Michael Alexander

Soldier, writer and adventurer

In his youth, Michael Alexander seemed a perfect example of the "Romantic Englishman". He was endowed with exceptional good looks, distinguished himself as a soldier in the Second World War, became a well-known writer and adventurer afterwards, and aged into wisdom and benevolence.

Michael Charles Alexander, writer: born London 20 November 1920; editorial director, Common Ground 1946-50; editorial director, Oxford University Press 1950-51; married 1963 Sarah Wignall (one adopted daughter; marriage dissolved); died London 19 December 2004.

In his youth, Michael Alexander seemed a perfect example of the "Romantic Englishman". He was endowed with exceptional good looks, distinguished himself as a soldier in the Second World War, became a well-known writer and adventurer afterwards, and aged into wisdom and benevolence.

Yet he was only half-English - his mother was Dutch. Antonia van Geermans and her sister were two beautiful Dutch girls from a patrician family who came to London in the 1910s to "meet quality Englishmen". They succeeded, marrying two English officers, one in the Army and the other in the Navy. Antonia's husband Charles Otway Alexander rose in the Navy to become a Rear-Admiral. Their son Michael was born in 1920.

He was educated at Stowe, and afterwards at a crammer to prepare for the Navy, although he failed the medical test for the Navy on grounds of "weak lungs" following pleurisy, and went to Sandhurst instead. After six months the war broke out and he was commissioned into the Duke of Cornwall's Light Infantry Brigade (DCLIB). Early in 1940 he joined the Commandos, and after a few weeks training he went with his unit to fight in North Africa.

Michael Alexander had many narrow escapes from death before being captured behind the German lines in 1942. Charged with murder, for having blown up a tank in which a German soldier had been killed, he was about to be shot. But Alexander spread the rumour that he was the nephew of General Harold Alexander, the new Commander-in-Chief of the British Army in North Africa, and the Germans feared reprisals if he were killed. The stratagem worked, and Alexander was sent to Colditz as a hostage, where he spent the remaining three years of the war.

Later he wrote, jointly with his friend and fellow Colditz prisoner Giles Romilly, The Privileged Nightmare (1952), reprinted in 1975 as Hostages at Colditz. The success of the book set Alexander on the path to become a writer.

After the war he worked for a while at the War Office, then joined a friend in business. But his heart was not in it, so he travelled round the world, then worked in various publishing houses, before settling down to a life of travel, adventure and writing.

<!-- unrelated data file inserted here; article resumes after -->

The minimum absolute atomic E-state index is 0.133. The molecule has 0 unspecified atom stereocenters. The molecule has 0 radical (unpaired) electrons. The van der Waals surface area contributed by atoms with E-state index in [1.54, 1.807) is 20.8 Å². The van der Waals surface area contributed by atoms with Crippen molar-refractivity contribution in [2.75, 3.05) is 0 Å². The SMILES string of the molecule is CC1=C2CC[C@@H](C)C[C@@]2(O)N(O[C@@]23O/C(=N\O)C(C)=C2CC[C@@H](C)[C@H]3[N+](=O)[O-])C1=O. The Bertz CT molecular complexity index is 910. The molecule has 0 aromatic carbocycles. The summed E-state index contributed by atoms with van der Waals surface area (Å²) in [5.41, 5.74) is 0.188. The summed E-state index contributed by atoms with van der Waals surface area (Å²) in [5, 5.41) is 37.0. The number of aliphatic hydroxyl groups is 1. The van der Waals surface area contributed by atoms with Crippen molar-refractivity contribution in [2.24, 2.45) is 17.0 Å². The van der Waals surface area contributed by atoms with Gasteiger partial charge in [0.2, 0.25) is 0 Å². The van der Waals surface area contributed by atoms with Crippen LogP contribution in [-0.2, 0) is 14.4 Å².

His Off Beat in Asia, published in 1953, was about "the belly of the bear" - Russia's long frontier in Asia. Next came The Reluctant Legionnaire, the account of an escape operation he mounted with the writer Nicholas Mosley (Lord Ravensdale) to rescue West de Wend-Fenton, a friend who had joined the Foreign Legion on a coup de tête. In 1958 he published The True Blue, which told the story of Fred Burnaby, a 19th-century soldier and adventurer whose portrait by Tissot at the National Portrait Gallery had first attracted Alexander's attention.

It was followed by Mrs Fraser On the Fatal Shore (1972), the story of an Englishwoman who was shipwrecked in Australia in 1836; Omai: noble savage (1977), about a young man brought back from the South Seas by Captain Cook; and several other books. His eclecticism and originality made each of his books unique. Their range included a literary anthology on India, a book on Hogarth's engravings and the biography of Duleep Singh, Queen Victoria's Indian protégé, who "gave" her his family diamond the Koh-i-Noor.

In 1963 he married Sarah Wignall, a talented English rose who was steadfastly devoted to him through his peripatetic life. The marriage was dissolved 10 years later, although they remained friends until her suicide in the 1970s.

Because of his appetite for life and adventure, he wrote sporadically - in between books he embarked upon other, heterogeneous projects in a variety of fields. In the 1970s he started the Woburn Safari Service, and with Michael Pazel led hovercraft expeditions in Yucatan and the Upper Ganges. Later with his friend Richard Frere he circumnavigated Scotland in a small inflatable boat, a voyage of 500 miles. Having enjoyed their arduous experience, they established a race, taking place every few years, and Alexander became President of the British Inflatable Boat Owners' Association.

In 1983 Michael Alexander opened the Chelsea Wharf, a restaurant on the river in Lots Road, Chelsea. It generated much publicity and was at first filled with Alexander's famous friends and acquaintances. But he was not a businessman, the daily drudge of running a restaurant appalled him, and, after the novelty wore off, he gave it up.

Michael Alexander's last work was an adaptation of Vladimir Nabokov's 1969 novel Ada for the cinema. It was "optioned" several times by various producers in Europe but, as usual in the industry, the film never materialised. Recently it had been bought by an American producer, and although Michael knew he would not be there to see the film, he had the joy of knowing that this time the project would be fulfilled.

Michael Alexander's reputation as a "ladies' man" belied genuine kindness and generosity. His goodness and loyalty won him a huge number of friends who remained devoted to him until the end of his life, while he followed Dr Johnson's injunction and kept his friendships "in good repair".

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